The upper Gunflint finally received some rain that is worthy of mention. Upwards of three-quarters of an inch soaked most areas. We are thankful, yet hopeful that more will be following soon, as the forest remains plenty thirsty.
A couple warm sticky days dogged folks in the territory again this past weekend. But as we head to the month of the full “corn” moon perhaps some frost will coat a pumpkin or two in the next couple weeks.
Even with the warm weekend, I’ve detected a drop in the water temperature at the Wildersmith dock. It appears that Gunflint waters may have peaked a week or so ago at 76 degrees. The current reading was at 71.
The water level steadied with the rain but is still within and inch or so of dropping off the DNR measuring scale. When that happens, launching the boat from our dock will require some careful maneuvering to deeper waters.
An interesting avian occurrence was shared by a neighbor recently. While bringing in the sweet nectar bottle for nighttime protection from the Brunos of the woods, one of those tiny humming hovercraft was so anxious for a bedtime snack that it landed on the bottle perch while it was being carried to the cabin.
The little winged folks are often pretty brave with humans about, but this is the first I’ve heard of such a happening. One can be happy that it wasn’t a bear pursuing a last-minute bite.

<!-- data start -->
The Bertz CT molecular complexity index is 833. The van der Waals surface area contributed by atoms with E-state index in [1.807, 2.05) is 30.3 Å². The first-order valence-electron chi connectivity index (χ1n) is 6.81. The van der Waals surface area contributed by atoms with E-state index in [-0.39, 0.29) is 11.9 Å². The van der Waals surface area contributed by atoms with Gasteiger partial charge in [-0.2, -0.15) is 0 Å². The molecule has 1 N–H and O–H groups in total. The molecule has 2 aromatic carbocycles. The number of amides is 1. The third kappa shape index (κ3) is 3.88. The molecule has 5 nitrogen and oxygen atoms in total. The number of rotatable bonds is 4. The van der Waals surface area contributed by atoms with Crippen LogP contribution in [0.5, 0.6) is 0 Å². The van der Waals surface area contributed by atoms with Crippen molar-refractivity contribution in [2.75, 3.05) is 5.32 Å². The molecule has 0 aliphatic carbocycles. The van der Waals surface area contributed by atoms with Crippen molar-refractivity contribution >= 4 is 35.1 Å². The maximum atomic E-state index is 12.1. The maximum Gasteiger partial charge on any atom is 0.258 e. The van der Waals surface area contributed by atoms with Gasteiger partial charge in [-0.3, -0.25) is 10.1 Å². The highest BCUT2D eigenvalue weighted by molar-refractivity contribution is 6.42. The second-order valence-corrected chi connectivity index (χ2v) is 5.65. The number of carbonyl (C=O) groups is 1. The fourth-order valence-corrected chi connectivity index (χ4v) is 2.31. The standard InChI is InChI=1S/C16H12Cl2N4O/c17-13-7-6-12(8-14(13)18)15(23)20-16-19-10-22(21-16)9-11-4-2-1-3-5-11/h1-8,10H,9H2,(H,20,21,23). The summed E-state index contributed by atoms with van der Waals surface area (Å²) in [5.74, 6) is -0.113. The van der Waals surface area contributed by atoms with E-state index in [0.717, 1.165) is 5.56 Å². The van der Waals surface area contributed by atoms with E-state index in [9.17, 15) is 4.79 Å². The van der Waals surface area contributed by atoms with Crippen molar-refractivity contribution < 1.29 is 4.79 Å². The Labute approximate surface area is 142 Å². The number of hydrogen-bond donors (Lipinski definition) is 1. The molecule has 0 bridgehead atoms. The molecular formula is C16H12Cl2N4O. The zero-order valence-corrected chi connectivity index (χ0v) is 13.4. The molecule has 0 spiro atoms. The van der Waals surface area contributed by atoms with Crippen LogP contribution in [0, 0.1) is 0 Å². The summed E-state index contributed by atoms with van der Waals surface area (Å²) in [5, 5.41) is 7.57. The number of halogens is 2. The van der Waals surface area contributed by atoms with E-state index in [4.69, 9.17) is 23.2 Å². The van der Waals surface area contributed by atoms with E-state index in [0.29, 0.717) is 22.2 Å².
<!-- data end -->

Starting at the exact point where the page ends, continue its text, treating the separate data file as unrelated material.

Speaking of bears, I’ve had several reports of sightings, but no incidents of ursine vandalism or breaking and entering. Residents and visitors must be doing a better job of minimizing temptations.
Wolf observations continue from many places along the Trail. Most seem to be coming the stretch above Kings Road to the Cross River Pit. It seems that the wilderness warriors are a lot more visible this summer than in the past. Perhaps that’s an added reason for not seeing the usual whitetails, they’re scattered and running for their life.
It will be of interest to see what the 2010 fawn numbers are as we advance into the cold weather season. The same inquiry will be made of moose calves.
Last winter there were very few baby deer from the previous spring…in the gang that comes by here. It seems certain that two or maybe three packs are culling the deer herd in large numbers up this way.
The squirrels of this neighborhood are adding to the mystery of forest life right now. They have begun to harvest cones from high in the white pines. The clunk of a cone careening down from 60 to 70 feet onto a cabin roof surely gets your attention… particularly in the twilight hour before sunrise. Why do they have to go to work so early?
Area residents are again reminded of the Gunflint Trail Historical Society meeting this coming Monday, August 30, at 1:30 p,m. at Hungry Jack Lodge.
The next Trail happening is scheduled for September 11. The third Taste of the Gunflint will take place that afternoon at the Chik Wauk Museum and Nature Center. Plan a leaf-peeping trip up the Gunflint and stop in for some great northwoods sweet treats at a pie and ice cream Chik-Wauk fundraiser. Mark your calendars…more info to come.
Keep on hangin’ on, and savor the seasonal “Change and Parting.”
Airdate: August 27, 2010